Dear Diary. Today was just so awful. That cute guy—or girl—didn’t notice me—again.
Yeah. Got it. Your journal’s a great place to be a drama queen or king—if need be.
Expressing your feelings of the moment aren’t the only thing a journal’s good for.
Writers and songwriters, journals are great for creative types like you. Musicians and artists, you can benefit from journals, too.
Non-writers and those of you who don’t think you’re creative? You can benefit from journaling, too.
So here’s four reasons why you should keep a journal.
1. Writing feelings are healing. Had a bad day? Write it down. Had a great day? Write it down. Got an idea and need to flesh it out? Write it down. Sometimes you might need a Dear-Diary moment, but journals are great for getting ideas down, too. Write your feelings and down and let your journal deal with them until you’ve got time to get back to them again.
2. Organize your thoughts. Vent to your journal. Let it out and then figure it out.
3. If you make journaling a habit for your art, it can help tap into a creative mindset—help get you into the creative zone. All the time. It’s a chance to brainstorm your ideas. Don’t judge them as good or bad as they come from you onto the page. Right now, they’re just ideas. Ramble for a bit. Let your mind wander. You may not have time to elaborate much on those ideas in that moment, but getting the ideas down gives you something to go off of later, when you’ve got more time.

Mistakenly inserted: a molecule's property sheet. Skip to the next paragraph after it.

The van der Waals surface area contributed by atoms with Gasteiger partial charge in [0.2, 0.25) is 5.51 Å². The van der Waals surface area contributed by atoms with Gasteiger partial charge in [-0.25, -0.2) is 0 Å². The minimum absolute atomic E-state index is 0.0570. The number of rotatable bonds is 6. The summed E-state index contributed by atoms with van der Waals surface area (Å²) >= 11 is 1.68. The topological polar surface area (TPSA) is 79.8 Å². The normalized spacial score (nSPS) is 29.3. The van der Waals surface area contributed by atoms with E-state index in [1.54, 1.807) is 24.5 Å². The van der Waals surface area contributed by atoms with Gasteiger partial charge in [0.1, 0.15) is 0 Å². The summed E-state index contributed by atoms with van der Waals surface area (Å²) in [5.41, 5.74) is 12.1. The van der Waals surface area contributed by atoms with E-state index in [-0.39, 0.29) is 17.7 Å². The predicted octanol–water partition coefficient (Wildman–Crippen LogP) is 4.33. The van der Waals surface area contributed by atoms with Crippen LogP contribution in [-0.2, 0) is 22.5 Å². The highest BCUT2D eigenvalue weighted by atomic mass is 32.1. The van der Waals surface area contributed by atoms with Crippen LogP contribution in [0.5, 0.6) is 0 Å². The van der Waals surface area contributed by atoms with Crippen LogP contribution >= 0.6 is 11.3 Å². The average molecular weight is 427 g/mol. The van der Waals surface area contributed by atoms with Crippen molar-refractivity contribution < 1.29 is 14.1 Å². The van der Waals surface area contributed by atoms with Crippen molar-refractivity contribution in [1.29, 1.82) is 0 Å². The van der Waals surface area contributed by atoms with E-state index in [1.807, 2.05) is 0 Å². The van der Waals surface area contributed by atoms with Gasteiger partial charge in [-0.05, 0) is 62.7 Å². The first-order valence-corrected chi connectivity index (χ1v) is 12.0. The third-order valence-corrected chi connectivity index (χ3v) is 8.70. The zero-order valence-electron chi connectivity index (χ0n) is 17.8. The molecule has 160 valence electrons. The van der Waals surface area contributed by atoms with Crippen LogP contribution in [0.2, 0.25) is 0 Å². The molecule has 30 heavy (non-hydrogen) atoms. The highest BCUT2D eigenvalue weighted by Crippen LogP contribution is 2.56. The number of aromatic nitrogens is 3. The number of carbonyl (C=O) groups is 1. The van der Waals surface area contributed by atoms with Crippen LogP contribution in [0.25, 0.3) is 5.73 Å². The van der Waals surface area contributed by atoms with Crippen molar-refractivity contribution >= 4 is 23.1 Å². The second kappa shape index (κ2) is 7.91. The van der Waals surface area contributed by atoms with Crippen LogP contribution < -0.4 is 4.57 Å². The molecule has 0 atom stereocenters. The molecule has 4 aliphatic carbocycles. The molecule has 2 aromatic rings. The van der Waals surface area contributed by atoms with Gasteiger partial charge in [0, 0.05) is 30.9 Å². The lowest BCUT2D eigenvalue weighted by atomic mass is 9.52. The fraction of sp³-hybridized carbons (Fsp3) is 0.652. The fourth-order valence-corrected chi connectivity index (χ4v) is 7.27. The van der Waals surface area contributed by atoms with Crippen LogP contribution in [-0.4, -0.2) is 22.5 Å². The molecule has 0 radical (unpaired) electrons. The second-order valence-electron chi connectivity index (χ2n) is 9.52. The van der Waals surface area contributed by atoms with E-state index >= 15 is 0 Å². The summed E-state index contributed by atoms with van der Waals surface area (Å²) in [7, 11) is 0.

4. Self-expression and communication. Journaling keeps you writing and the skills gained from journaling can be transferred to other mediums. Writing is great for a whole lot of mediums—need to plan a conversation with someone? Write a draft script to guide you. Miss a friend? Write them an email. Journaling is a great foundation for all sorts of writing and self-expression.
So go get yourself a journal. Want something fancy with intricate designs and bright colours? Go fancy. Want a little pocketbook? Go for little pocketbook. Want a simple notebook? Go for simple notebook? Want a book without lines? Go for a book without lines.
I’ve got a big book beside my bed, another one with no lines at the desk for squiggles and giggles—you know, when bursts of inspiration strike—and a lined pocketbook for words and pocketbook for music notation in my purse.
If you’ve abandoned journaling, get back to it.
If you journal, keep the routine.
If you don’t journal, get started.
Keep up your creative flow!